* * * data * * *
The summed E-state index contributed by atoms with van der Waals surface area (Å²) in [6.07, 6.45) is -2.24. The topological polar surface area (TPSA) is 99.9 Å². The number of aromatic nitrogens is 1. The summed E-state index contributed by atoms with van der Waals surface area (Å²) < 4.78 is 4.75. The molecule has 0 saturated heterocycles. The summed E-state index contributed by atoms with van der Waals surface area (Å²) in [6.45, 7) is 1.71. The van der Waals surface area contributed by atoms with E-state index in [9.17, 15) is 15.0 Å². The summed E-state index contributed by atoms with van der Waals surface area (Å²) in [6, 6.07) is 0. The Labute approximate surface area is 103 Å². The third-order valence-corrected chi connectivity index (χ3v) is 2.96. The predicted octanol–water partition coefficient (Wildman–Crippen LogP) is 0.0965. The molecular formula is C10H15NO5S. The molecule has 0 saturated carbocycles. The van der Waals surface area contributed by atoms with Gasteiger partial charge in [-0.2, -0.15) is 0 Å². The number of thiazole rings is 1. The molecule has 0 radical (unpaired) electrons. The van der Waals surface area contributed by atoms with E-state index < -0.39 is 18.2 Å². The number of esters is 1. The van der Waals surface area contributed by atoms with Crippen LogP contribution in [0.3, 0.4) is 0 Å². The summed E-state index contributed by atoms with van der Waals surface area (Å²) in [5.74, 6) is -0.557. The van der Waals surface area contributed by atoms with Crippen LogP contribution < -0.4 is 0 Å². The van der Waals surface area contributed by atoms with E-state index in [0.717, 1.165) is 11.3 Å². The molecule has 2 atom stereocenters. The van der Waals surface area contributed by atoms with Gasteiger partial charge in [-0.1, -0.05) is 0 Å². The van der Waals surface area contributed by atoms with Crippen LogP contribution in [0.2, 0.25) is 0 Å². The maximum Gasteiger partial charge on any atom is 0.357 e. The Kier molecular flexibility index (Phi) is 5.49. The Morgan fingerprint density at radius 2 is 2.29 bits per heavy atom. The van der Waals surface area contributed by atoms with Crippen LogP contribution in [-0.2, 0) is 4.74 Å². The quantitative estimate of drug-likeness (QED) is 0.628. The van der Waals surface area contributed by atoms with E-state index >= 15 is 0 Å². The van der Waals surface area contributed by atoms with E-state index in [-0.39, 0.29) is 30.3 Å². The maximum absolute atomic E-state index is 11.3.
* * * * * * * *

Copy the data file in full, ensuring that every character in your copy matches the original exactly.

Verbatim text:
The summed E-state index contributed by atoms with van der Waals surface area (Å²) in [6.07, 6.45) is -2.24. The topological polar surface area (TPSA) is 99.9 Å². The number of aromatic nitrogens is 1. The summed E-state index contributed by atoms with van der Waals surface area (Å²) < 4.78 is 4.75. The molecule has 0 saturated heterocycles. The summed E-state index contributed by atoms with van der Waals surface area (Å²) in [6.45, 7) is 1.71. The van der Waals surface area contributed by atoms with E-state index in [9.17, 15) is 15.0 Å². The summed E-state index contributed by atoms with van der Waals surface area (Å²) in [6, 6.07) is 0. The Labute approximate surface area is 103 Å². The third-order valence-corrected chi connectivity index (χ3v) is 2.96. The predicted octanol–water partition coefficient (Wildman–Crippen LogP) is 0.0965. The molecular formula is C10H15NO5S. The molecule has 0 saturated carbocycles. The van der Waals surface area contributed by atoms with Gasteiger partial charge in [-0.2, -0.15) is 0 Å². The number of thiazole rings is 1. The molecule has 0 radical (unpaired) electrons. The van der Waals surface area contributed by atoms with E-state index < -0.39 is 18.2 Å². The number of esters is 1. The van der Waals surface area contributed by atoms with Crippen LogP contribution in [0.3, 0.4) is 0 Å². The summed E-state index contributed by atoms with van der Waals surface area (Å²) in [5.74, 6) is -0.557. The van der Waals surface area contributed by atoms with Crippen LogP contribution < -0.4 is 0 Å². The van der Waals surface area contributed by atoms with E-state index in [0.717, 1.165) is 11.3 Å². The molecule has 2 atom stereocenters. The van der Waals surface area contributed by atoms with Gasteiger partial charge in [-0.1, -0.05) is 0 Å². The van der Waals surface area contributed by atoms with Crippen LogP contribution in [0.2, 0.25) is 0 Å². The maximum Gasteiger partial charge on any atom is 0.357 e. The Kier molecular flexibility index (Phi) is 5.49. The Morgan fingerprint density at radius 2 is 2.29 bits per heavy atom. The van der Waals surface area contributed by atoms with Crippen LogP contribution in [-0.2, 0) is 4.74 Å². The quantitative estimate of drug-likeness (QED) is 0.628. The van der Waals surface area contributed by atoms with E-state index >= 15 is 0 Å². The van der Waals surface area contributed by atoms with E-state index in [-0.39, 0.29) is 30.3 Å². The maximum absolute atomic E-state index is 11.3.